Seattle Central College students who normally enjoy pastries, coffee, or espresso from the Buzz cafe received an unwelcome surprise on the morning of Monday, November 25 when they entered the Broadway Edison building to find the cafe mysteriously closed.
“I love lattes,” said student, Takayoshi Tanaka, “but when I haven’t had breakfast at home I rely on the bacon and egg biscuit” from the Buzz. “Fortunately, I’m doing a fast,” continued Tanaka, who visits the cafe at least three times a week, “so I don’t have to go” to the Buzz this week.
Another frustrated student, Alex Vong, who visits the Buzz on a daily basis, said it was “very inconvenient” to find the Buzz closed. Vong said he hadn’t heard about the closure, bemoaning the fact that it wasn’t widely communicated to students. On November 19, faculty and staff heard in an email from Associate Dean of the Culinary Academy, Katherine Kehrli, that, contrary to custom, the Buzz would be closed on the days prior to the Thanksgiving holiday break.
“We know this will disappoint our loyal patrons who look forward to purchasing goodies to supplement their Thanksgiving celebrations,” Kerhli wrote in the email. English faculty, Laura Sinai, who visits the Buzz at least a couple of times a week said, “Particularly,” for Thanksgiving, “I like the rolls. And I’ve gotten desserts there as well.” Social Sciences faculty Kayleen Oka, said, “It’s nice to have stuff for Thanksgiving.”
Students and faculty looking forward to the holiday break weren’t the only ones impacted by the temporary closure of the Buzz. Myra Kaha, Program Manager for the Arts, Humanities, and Social Sciences (AHSS) Division, located on the fourth floor of the Broadway Edison building, classified herself as a big fan of the pastries. She remarked that on the fourth floor “there’s been the smell of pastries up here all day and it makes me sad because I know the Buzz is closed.”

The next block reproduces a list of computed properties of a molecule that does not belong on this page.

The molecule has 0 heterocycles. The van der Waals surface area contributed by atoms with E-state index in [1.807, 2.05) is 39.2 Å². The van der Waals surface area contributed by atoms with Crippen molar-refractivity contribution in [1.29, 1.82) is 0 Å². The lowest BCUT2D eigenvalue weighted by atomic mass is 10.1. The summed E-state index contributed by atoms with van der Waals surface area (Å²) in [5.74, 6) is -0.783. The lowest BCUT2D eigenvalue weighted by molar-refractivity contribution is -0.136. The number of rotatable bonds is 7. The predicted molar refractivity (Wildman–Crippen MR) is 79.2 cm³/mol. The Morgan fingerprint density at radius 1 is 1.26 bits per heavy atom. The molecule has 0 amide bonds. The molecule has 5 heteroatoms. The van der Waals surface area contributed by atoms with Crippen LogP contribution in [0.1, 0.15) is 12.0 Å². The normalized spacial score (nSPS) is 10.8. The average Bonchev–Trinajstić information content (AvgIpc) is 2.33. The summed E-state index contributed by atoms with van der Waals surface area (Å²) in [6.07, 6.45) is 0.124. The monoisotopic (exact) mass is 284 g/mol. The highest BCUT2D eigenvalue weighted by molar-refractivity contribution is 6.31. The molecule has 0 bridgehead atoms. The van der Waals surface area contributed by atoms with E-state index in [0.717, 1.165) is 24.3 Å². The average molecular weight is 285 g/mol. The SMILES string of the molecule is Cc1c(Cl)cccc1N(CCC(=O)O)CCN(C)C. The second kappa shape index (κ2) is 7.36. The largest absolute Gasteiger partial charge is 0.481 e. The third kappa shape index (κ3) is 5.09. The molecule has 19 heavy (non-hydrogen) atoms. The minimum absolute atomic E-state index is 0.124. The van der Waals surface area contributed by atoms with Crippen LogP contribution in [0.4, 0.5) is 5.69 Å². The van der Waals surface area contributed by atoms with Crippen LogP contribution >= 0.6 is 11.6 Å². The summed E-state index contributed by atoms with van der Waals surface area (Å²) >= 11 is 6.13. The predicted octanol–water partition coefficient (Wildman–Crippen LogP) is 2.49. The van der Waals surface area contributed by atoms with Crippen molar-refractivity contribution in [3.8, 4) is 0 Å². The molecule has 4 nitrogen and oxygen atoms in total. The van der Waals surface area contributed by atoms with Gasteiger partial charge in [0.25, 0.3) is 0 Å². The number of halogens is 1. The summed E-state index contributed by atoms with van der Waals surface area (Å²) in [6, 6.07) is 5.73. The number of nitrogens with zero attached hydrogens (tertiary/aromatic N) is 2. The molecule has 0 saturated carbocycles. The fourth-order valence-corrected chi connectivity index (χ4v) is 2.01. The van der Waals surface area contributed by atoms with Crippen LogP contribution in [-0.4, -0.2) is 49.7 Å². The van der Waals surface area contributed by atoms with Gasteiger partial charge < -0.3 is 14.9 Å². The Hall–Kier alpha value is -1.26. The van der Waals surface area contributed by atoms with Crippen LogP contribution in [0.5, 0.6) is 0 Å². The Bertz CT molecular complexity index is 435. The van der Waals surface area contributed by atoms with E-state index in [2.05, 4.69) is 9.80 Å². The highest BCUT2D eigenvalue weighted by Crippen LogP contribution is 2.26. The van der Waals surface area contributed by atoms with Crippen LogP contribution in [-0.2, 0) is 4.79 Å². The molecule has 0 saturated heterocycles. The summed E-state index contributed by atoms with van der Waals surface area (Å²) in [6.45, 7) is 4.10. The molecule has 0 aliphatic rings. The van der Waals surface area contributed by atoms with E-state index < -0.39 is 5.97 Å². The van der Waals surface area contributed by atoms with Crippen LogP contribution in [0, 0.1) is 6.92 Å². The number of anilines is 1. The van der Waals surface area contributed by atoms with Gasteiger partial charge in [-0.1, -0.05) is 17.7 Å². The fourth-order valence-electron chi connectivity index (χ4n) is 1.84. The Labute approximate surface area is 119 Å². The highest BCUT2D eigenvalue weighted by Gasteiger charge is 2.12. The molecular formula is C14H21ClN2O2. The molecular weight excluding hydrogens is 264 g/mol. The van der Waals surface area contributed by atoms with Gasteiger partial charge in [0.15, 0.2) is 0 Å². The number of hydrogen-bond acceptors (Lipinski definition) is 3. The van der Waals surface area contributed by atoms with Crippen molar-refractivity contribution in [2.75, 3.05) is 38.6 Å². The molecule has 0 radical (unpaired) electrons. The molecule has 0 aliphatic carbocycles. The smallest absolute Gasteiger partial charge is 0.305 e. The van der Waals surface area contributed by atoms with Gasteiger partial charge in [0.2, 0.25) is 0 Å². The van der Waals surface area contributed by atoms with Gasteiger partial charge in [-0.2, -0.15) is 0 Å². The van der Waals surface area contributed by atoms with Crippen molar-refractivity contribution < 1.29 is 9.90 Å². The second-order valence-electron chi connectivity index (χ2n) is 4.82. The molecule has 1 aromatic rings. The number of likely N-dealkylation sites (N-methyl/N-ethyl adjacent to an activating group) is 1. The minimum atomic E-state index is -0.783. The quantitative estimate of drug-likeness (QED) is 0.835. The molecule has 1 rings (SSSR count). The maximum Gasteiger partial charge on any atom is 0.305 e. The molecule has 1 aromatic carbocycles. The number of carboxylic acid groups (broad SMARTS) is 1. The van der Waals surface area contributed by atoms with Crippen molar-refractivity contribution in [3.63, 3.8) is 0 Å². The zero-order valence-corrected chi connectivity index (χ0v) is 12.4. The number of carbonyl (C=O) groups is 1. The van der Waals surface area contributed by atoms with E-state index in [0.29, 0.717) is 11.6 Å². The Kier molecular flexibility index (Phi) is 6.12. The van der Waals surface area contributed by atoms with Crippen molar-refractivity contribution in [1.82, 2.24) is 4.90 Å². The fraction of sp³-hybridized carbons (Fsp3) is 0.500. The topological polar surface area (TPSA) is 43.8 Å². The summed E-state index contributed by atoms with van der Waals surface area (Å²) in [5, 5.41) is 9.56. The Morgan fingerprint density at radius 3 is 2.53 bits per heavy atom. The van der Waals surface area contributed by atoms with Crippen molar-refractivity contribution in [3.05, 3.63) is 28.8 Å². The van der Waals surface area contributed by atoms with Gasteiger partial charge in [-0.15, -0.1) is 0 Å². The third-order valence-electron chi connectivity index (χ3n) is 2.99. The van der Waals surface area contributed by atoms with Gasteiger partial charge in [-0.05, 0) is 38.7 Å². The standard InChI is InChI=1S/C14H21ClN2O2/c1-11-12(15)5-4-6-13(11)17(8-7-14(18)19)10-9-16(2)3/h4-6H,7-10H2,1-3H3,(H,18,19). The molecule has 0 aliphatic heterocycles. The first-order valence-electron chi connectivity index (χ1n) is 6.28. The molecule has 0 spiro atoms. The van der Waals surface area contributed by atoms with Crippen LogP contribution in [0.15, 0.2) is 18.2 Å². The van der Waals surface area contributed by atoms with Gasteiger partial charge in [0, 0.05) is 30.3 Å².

According to Kerhli, the closure comes as faculty who oversee bakery production for the pastry case will be participating in a departmental inservice “that helps us prepare for our accreditation.” Also closed due to the Culinary Academy’s inservice agenda are beloved lunch spots, One World Cafe and Square One Bistro.
All three establishments, operated by the Seattle Culinary Academy at Seattle Central College, offer high-quality fare at lower-than-average Capitol Hill prices for students, faculty, and staff. Interim Dean of the Arts, Humanities and Social Sciences, Jamie Cárdenas, said he appreciates the Buzz for “decent prices” and “good food.”
While many students, as well as faculty and staff rely on the Buzz for its high quality, affordable caffeinated drinks. Others, like Alex Vong, don’t want to frequent places like Starbucks because, he said, “the coffee there is quite terrible” and he doesn’t want to support “the big corporation at the expense of small, local business.”
But whether students frequent the Buzz for conscience or quality, the issue here is that students weren’t informed of the cafe’s impending closure. So many Central students travel great distances, braving the tangled traffic of Seattle, to be at this school because it promises to put the needs of students first. But if Seattle Central College really wants to put students first, it needs to begin by effectively communicating simple messages like the closure of the Buzz so students can plan their days accordingly. “If you are going to close, said Kayleen Oka, “students need to be informed.”
In an email to the Seattle Collegian, Katherine Kerhli wrote that though “we did notify administration, faculty and classified staff via email last week it did not dawn on us to figure out a way to notify students. That now seems like a glaring omission.” Part of the problem, according to Kerhli, is that the Culinary Academy does not have “the ability to communicate to the student community directly.” The ability to send emails to everyone at the college was suspended by the Seattle Colleges District in March of 2017.
As a consequence of this suspension, anyone at Central who wants to send an email to the whole Seattle Central community, including to students, must go through the college’s Public Information Officer, Roberto Bonaccorso. “In this case,” Bonaccorso told the Collegian, “the Culinary Academy shared the information with staff, but didn’t request that we send a message about it to students. We mistakenly didn’t follow up on our own – this was an important and relevant message we should have shared with Seattle Central Students.”
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